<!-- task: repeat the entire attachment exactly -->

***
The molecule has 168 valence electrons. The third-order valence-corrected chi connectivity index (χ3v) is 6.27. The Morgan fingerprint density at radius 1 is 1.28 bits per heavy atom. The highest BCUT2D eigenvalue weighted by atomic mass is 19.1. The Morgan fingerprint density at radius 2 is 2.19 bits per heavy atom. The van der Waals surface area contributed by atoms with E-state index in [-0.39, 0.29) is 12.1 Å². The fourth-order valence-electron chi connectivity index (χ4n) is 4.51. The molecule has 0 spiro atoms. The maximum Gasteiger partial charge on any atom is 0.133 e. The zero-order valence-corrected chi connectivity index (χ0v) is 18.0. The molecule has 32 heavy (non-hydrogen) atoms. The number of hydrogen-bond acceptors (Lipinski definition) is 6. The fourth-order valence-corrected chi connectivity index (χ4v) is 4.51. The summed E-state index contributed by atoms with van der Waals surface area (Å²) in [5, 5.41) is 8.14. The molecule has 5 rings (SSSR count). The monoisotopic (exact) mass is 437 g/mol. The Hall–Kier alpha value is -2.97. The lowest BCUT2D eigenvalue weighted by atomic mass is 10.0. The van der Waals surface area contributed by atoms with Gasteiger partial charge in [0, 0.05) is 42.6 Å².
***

The molecule has 168 valence electrons. The third-order valence-corrected chi connectivity index (χ3v) is 6.27. The Morgan fingerprint density at radius 1 is 1.28 bits per heavy atom. The highest BCUT2D eigenvalue weighted by atomic mass is 19.1. The Morgan fingerprint density at radius 2 is 2.19 bits per heavy atom. The van der Waals surface area contributed by atoms with E-state index in [-0.39, 0.29) is 12.1 Å². The fourth-order valence-electron chi connectivity index (χ4n) is 4.51. The molecule has 0 spiro atoms. The maximum Gasteiger partial charge on any atom is 0.133 e. The zero-order valence-corrected chi connectivity index (χ0v) is 18.0. The molecule has 32 heavy (non-hydrogen) atoms. The number of hydrogen-bond acceptors (Lipinski definition) is 6. The fourth-order valence-corrected chi connectivity index (χ4v) is 4.51. The summed E-state index contributed by atoms with van der Waals surface area (Å²) in [5, 5.41) is 8.14. The molecule has 5 rings (SSSR count). The monoisotopic (exact) mass is 437 g/mol. The Hall–Kier alpha value is -2.97. The lowest BCUT2D eigenvalue weighted by atomic mass is 10.0. The van der Waals surface area contributed by atoms with Gasteiger partial charge in [0, 0.05) is 42.6 Å².